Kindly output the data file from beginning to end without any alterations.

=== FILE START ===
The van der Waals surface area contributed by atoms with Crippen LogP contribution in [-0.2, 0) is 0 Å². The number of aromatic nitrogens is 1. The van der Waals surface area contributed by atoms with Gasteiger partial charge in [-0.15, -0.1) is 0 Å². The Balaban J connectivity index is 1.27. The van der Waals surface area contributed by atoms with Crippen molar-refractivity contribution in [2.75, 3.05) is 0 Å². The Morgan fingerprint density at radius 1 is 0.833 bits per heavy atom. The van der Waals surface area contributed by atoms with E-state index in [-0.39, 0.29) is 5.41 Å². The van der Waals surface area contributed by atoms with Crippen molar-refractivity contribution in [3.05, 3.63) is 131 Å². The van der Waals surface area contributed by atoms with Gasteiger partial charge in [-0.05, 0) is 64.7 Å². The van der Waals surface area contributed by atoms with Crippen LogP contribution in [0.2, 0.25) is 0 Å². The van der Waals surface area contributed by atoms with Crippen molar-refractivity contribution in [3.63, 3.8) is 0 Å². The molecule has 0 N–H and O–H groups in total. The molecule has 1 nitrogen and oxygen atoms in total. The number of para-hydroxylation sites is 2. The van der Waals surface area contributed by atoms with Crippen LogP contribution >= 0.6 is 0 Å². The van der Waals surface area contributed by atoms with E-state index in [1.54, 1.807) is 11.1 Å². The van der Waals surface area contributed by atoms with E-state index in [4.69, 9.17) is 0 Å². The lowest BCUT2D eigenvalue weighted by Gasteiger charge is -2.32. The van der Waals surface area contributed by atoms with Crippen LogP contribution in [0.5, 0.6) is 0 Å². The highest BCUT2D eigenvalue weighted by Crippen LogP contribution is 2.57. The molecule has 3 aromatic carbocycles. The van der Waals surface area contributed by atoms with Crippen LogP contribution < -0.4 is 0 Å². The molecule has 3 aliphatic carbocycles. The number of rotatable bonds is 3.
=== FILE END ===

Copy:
The van der Waals surface area contributed by atoms with Crippen LogP contribution in [-0.2, 0) is 0 Å². The number of aromatic nitrogens is 1. The van der Waals surface area contributed by atoms with Gasteiger partial charge in [-0.15, -0.1) is 0 Å². The Balaban J connectivity index is 1.27. The van der Waals surface area contributed by atoms with Crippen molar-refractivity contribution in [2.75, 3.05) is 0 Å². The Morgan fingerprint density at radius 1 is 0.833 bits per heavy atom. The van der Waals surface area contributed by atoms with E-state index in [-0.39, 0.29) is 5.41 Å². The van der Waals surface area contributed by atoms with Crippen molar-refractivity contribution in [3.05, 3.63) is 131 Å². The van der Waals surface area contributed by atoms with Gasteiger partial charge in [-0.05, 0) is 64.7 Å². The van der Waals surface area contributed by atoms with Crippen LogP contribution in [0.2, 0.25) is 0 Å². The van der Waals surface area contributed by atoms with Crippen molar-refractivity contribution in [3.63, 3.8) is 0 Å². The molecule has 0 N–H and O–H groups in total. The molecule has 1 nitrogen and oxygen atoms in total. The number of para-hydroxylation sites is 2. The van der Waals surface area contributed by atoms with Crippen LogP contribution >= 0.6 is 0 Å². The van der Waals surface area contributed by atoms with E-state index in [1.54, 1.807) is 11.1 Å². The van der Waals surface area contributed by atoms with E-state index in [4.69, 9.17) is 0 Å². The lowest BCUT2D eigenvalue weighted by Gasteiger charge is -2.32. The van der Waals surface area contributed by atoms with Crippen LogP contribution in [0.5, 0.6) is 0 Å². The highest BCUT2D eigenvalue weighted by Crippen LogP contribution is 2.57. The molecule has 3 aromatic carbocycles. The van der Waals surface area contributed by atoms with Crippen LogP contribution < -0.4 is 0 Å². The molecule has 3 aliphatic carbocycles. The number of rotatable bonds is 3.